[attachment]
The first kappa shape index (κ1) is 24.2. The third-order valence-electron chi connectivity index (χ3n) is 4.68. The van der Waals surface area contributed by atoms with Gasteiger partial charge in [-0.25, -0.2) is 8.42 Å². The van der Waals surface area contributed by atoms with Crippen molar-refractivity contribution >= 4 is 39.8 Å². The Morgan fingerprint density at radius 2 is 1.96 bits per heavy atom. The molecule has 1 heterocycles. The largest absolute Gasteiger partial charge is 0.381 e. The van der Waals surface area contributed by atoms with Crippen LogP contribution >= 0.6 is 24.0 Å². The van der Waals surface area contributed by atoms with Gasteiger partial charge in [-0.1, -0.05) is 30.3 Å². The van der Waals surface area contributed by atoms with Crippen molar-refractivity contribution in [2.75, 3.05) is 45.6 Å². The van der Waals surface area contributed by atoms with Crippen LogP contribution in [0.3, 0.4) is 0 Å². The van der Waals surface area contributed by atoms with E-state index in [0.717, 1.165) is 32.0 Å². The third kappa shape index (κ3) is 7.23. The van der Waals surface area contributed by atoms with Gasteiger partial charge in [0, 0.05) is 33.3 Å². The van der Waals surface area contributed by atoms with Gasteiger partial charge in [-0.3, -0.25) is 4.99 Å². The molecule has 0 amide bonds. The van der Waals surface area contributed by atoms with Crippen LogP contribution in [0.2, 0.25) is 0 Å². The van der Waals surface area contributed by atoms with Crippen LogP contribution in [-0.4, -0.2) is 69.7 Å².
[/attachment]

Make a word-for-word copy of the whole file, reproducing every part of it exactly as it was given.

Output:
The first kappa shape index (κ1) is 24.2. The third-order valence-electron chi connectivity index (χ3n) is 4.68. The van der Waals surface area contributed by atoms with Gasteiger partial charge in [-0.25, -0.2) is 8.42 Å². The van der Waals surface area contributed by atoms with Crippen molar-refractivity contribution >= 4 is 39.8 Å². The Morgan fingerprint density at radius 2 is 1.96 bits per heavy atom. The molecule has 1 heterocycles. The largest absolute Gasteiger partial charge is 0.381 e. The van der Waals surface area contributed by atoms with Crippen LogP contribution >= 0.6 is 24.0 Å². The van der Waals surface area contributed by atoms with Gasteiger partial charge in [-0.1, -0.05) is 30.3 Å². The van der Waals surface area contributed by atoms with Crippen molar-refractivity contribution in [2.75, 3.05) is 45.6 Å². The van der Waals surface area contributed by atoms with Crippen LogP contribution in [0.3, 0.4) is 0 Å². The van der Waals surface area contributed by atoms with E-state index in [0.717, 1.165) is 32.0 Å². The third kappa shape index (κ3) is 7.23. The van der Waals surface area contributed by atoms with Gasteiger partial charge in [0, 0.05) is 33.3 Å². The van der Waals surface area contributed by atoms with Gasteiger partial charge in [-0.3, -0.25) is 4.99 Å². The molecule has 0 amide bonds. The van der Waals surface area contributed by atoms with Crippen LogP contribution in [0.2, 0.25) is 0 Å². The van der Waals surface area contributed by atoms with Crippen LogP contribution in [-0.4, -0.2) is 69.7 Å².